Best of Luck,
Your present lease is in effect. Its rights, obligations, and commitments transfer from the old owner to the new one.
One other point: If you provided a security deposit, the new owner will be the one refunding your deposit. While it's not really your concern, the amount of the security deposit should have been transferred from the old owner to the new one at closing. So when you do move out, don't let the new owner claim that you've got to get the deposit back from the previous owner.
Hope that helps.
I would talk to the new owner about items he needs to take care of.
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Call me if you have anymore advice 954-383-0090
First, when a property is sold while there is a tenant that signed a bona-fide lease with the owner/seller and landlord should automatically be transferred to the new owner and he/she must follow through to the end of the lease as per the lease terms. The new owner (could be a business or an individual) should have identified themselves to you and provided you with their information or have given you the name and contact information of the person in charge of the property you live in (if a business, it usually a property management). It appears that a church is now the new owner unless the owner is generous and gives your rent to the church organization. Also, remember that all original security deposits and/or the last month's advance rent (look at what your lease says) should have been transferred to the new owner for them to keep in a separate account. So, when the time comes for you to leave at the end of your lease, you can ask for your security deposit back (and don't have to pay the last month DEPENDING ON HOW THE ORIGINAL LEASE WAS DRAWN). If you want to continue living in the property you are now in, at the end of your lease, you need to contact the new owner and write up a new lease. There is also a possibility that in your present lease you can renew for another year or years under the same conditions and monthly payments.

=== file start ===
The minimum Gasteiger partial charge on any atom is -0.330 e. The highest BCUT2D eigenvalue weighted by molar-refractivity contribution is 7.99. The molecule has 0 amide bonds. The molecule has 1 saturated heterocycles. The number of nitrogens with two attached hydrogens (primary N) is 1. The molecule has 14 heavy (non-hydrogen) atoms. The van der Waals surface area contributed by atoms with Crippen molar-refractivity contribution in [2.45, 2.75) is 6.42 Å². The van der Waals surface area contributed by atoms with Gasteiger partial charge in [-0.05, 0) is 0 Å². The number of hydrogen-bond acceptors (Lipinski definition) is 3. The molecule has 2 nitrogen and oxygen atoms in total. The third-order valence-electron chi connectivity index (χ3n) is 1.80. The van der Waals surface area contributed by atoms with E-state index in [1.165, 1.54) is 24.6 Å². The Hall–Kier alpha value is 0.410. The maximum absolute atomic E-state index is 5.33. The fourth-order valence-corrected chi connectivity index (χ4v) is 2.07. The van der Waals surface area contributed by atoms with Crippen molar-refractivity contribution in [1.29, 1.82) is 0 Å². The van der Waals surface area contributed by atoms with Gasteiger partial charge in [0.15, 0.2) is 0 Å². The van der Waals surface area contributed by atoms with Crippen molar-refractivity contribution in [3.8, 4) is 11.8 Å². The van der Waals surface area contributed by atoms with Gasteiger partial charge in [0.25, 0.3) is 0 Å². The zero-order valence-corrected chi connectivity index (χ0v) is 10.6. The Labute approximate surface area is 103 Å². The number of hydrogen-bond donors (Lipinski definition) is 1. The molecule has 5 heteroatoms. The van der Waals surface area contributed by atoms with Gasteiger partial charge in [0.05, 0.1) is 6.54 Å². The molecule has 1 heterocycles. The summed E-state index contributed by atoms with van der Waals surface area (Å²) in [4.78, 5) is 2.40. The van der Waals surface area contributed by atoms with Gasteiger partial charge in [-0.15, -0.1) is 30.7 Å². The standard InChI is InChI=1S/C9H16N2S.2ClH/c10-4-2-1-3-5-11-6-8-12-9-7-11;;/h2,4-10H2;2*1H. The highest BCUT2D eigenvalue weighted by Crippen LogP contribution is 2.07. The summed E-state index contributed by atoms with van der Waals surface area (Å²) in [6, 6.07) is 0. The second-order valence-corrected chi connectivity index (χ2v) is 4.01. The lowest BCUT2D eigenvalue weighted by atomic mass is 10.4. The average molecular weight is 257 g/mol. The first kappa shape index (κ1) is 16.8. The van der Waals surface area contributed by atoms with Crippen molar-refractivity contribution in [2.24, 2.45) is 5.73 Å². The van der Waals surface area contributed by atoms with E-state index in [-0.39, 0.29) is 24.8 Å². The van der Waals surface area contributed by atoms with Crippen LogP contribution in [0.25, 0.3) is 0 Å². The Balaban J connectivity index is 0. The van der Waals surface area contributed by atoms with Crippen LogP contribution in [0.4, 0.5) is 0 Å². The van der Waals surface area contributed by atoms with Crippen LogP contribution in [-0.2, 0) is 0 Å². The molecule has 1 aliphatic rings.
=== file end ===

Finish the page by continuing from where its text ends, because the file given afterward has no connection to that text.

Because of what the new owner is now doing to the property (tearing down an annex to the property), I strongly recommend that you seek legal advice to review your actual lease and maybe they can get you out of it because of the disturbance placed upon you.
Contact the landlord or the property manager to help you through this.